'Monster' carcass washes ashore in New Zealand

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Published May 07, 2013

| Discovery News

A mysterious carcass washed ashore in New Zealand last week, fueling speculation about sea monsters and dinosaurs. The rotting animal was discovered by a group on four-wheel vehicles speeding along the beach in Bay of Plenty.

According to a story in New Zealand’s Sun Live newspaper, “beachgoers were stumped when they came across what they thought was a prehistoric creature on the shore … stretching about 9 meters [30 feet] in length with large teeth and rudimentary flippers.”

Video of the fearsome-looking animal was soon posted to YouTube, asking the public for help in figuring out what it was.

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A marine biologist soon identified the remains as a killer whale, in part because of its distinctive flipper. The mystery was solved, but it’s not the first time an animal’s carcass has been mistaken for a monster. In fact, New Zealand is one of the most common places in the world — along with Newfoundland, Canada and Florida — for such “sea monsters” to appear.

The Science of Sea Monsters
Over the past centuries mysterious masses of marine flesh have occasionally washed ashore on beaches around the world. Dubbed “blobsters” (or simply “blobs”) these large carcasses are so badly decomposed there’s not enough material to make a definitive identification. To many people, the huge creatures — looking unlike any known animal — may seem like strong evidence for sea monsters or even existing dinosaurs.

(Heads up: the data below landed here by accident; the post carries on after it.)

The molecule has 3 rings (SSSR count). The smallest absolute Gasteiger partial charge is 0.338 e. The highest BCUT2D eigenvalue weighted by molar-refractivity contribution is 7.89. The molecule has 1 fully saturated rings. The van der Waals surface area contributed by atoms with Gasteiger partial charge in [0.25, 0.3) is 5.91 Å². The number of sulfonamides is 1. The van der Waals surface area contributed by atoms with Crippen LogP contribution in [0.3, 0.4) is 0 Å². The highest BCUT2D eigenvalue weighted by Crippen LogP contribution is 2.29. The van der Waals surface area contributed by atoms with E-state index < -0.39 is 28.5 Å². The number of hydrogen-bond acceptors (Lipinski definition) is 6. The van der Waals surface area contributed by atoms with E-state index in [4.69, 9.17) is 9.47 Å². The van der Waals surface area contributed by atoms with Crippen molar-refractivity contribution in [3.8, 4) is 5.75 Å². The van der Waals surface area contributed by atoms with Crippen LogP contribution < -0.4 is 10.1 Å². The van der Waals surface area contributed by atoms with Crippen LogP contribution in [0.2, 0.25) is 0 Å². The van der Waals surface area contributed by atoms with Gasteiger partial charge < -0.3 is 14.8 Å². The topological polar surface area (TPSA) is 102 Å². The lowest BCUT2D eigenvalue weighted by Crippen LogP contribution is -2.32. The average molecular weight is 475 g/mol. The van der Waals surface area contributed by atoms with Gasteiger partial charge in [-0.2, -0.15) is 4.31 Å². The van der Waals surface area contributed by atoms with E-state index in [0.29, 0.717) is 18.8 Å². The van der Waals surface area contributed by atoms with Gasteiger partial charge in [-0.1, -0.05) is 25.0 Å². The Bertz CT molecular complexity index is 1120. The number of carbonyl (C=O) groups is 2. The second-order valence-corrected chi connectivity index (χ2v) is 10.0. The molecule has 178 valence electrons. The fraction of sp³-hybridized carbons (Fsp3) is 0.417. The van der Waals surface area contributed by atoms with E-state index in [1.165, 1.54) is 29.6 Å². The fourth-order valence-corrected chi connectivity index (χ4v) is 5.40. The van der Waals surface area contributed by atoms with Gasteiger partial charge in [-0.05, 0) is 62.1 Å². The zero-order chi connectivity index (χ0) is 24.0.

In 1896, giant waves tossed a massive fleshy corpse on a beach at St. Augustine, Fla. The rubbery, 6-foot-high blob was examined by a local naturalist, who decided it was likely from a giant octopus far larger than any known type. Many other such blobs have been found, including the horror-film inspired “Chilean blob” (found in July 2003), a few “Bermuda blobs,” and another in Newfoundland in 2001.

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Controversy and mystery surrounded the creatures for decades. In 2004, a team of biologists led by Sidney Pierce examined all available blobster materials using electron microscopes, and applied biochemical, molecular and DNA analysis. The conclusion: The strange specimens were actually various species of great whales.

Though the identities of these mysterious monster carcasses are now known, marine mystery lovers need not fret. The oceans have not been fully explored, and it’s certain that the sea has not revealed all its secrets.

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